Clearly, literature IS history; it is the most accurate recordings of the human soul than any other writings, for historical recordings are often changed by the powers in charge. For example we need only look at Russia's history which was altered tremendously after the advent of Lenin and those who followed him.
From Shakespeare, readers are exposed to the history of the English language and its beauty, as well. This exposure teaches readers much (modern texts can be alongside of the other as an aid for younger students). For instance, one understands why the British use certain words, and why isolated areas in the South of the US have still some of these archaic words in usage. Studying Elizabethan English and the Old English of Chaucer's Canterbury Tales helps students in their studies of foreign language as they are exposed to conjugated endings on verbs, for one thing.
Another benefit of reading Shakespeare's works is that readers learn valuable moral lessons. The plays of Shakespeare reveal his acumen and incredible insight into the human heart. Why, one can understand a modern president of tragic flaws such as Richard Nixon much better after reading of the tragic kings in Shakespeare's works. Indeed, readers learn much of life from literature.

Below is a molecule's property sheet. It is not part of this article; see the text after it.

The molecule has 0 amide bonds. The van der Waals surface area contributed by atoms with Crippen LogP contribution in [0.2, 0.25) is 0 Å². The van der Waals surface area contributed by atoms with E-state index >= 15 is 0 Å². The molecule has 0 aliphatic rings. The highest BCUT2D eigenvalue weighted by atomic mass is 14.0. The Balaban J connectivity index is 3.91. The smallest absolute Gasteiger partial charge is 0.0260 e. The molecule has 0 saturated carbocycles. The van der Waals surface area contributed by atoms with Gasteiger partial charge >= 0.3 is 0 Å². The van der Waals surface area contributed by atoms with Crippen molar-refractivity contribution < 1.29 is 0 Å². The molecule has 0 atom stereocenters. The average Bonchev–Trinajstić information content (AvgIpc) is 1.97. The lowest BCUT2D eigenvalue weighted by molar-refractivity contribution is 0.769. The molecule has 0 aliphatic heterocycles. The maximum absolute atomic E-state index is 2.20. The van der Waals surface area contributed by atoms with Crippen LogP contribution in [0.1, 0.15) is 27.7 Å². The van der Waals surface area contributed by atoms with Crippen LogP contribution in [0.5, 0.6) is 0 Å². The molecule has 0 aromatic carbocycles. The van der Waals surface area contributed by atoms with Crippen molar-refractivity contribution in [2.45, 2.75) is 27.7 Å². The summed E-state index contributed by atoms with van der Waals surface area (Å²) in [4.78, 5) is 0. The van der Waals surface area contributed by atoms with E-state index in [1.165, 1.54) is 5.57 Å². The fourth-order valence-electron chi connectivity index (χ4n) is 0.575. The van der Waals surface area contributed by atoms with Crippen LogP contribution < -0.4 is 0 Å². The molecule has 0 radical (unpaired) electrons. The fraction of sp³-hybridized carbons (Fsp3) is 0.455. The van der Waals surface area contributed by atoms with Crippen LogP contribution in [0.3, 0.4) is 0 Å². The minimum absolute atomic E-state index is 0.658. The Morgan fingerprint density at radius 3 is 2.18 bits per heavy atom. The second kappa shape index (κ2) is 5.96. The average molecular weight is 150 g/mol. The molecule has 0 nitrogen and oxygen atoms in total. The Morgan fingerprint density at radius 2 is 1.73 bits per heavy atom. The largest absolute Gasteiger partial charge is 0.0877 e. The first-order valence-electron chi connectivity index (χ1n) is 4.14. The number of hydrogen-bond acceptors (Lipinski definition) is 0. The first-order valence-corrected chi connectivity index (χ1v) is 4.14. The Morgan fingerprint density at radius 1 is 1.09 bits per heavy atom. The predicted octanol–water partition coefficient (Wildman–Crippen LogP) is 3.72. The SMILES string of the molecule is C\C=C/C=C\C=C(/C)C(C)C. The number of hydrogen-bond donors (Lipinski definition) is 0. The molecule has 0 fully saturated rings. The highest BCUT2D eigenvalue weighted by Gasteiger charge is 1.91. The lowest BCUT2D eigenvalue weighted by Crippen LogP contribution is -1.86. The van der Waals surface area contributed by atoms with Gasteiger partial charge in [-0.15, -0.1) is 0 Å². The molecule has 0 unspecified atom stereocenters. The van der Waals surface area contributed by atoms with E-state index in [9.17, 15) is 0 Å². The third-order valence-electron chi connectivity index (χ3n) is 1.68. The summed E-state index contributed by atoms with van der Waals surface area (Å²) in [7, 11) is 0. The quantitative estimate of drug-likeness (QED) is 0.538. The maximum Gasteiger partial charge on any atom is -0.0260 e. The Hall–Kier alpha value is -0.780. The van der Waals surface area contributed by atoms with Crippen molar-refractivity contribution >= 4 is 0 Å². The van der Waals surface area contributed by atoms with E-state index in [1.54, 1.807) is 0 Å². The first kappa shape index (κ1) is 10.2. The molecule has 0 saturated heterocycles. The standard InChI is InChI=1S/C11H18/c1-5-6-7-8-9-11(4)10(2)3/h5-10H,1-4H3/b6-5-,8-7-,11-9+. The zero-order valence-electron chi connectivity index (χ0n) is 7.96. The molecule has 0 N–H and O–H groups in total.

In addition, readers understand better modern drama from having read Shakespeare, for many of the themes, motifs, characters in modern dramas and other forms of literature come from Shakespearean plays. And, how many hundreds of titles of books and movies are taken from Shakespeare?
There is little question that Shakespeare's works are the primers for life; they are an intrinsic part of the English and American culture that has its roots in English. Harold Bloom, renowned critic, writes
Shakespeare will abide, even if he were to be expelled by the academics, in itself most unlikely. He extensively informs the language we speak, his principal characters have become our mythology, and he, rather than his involuntary follower Freud, is our psychologist.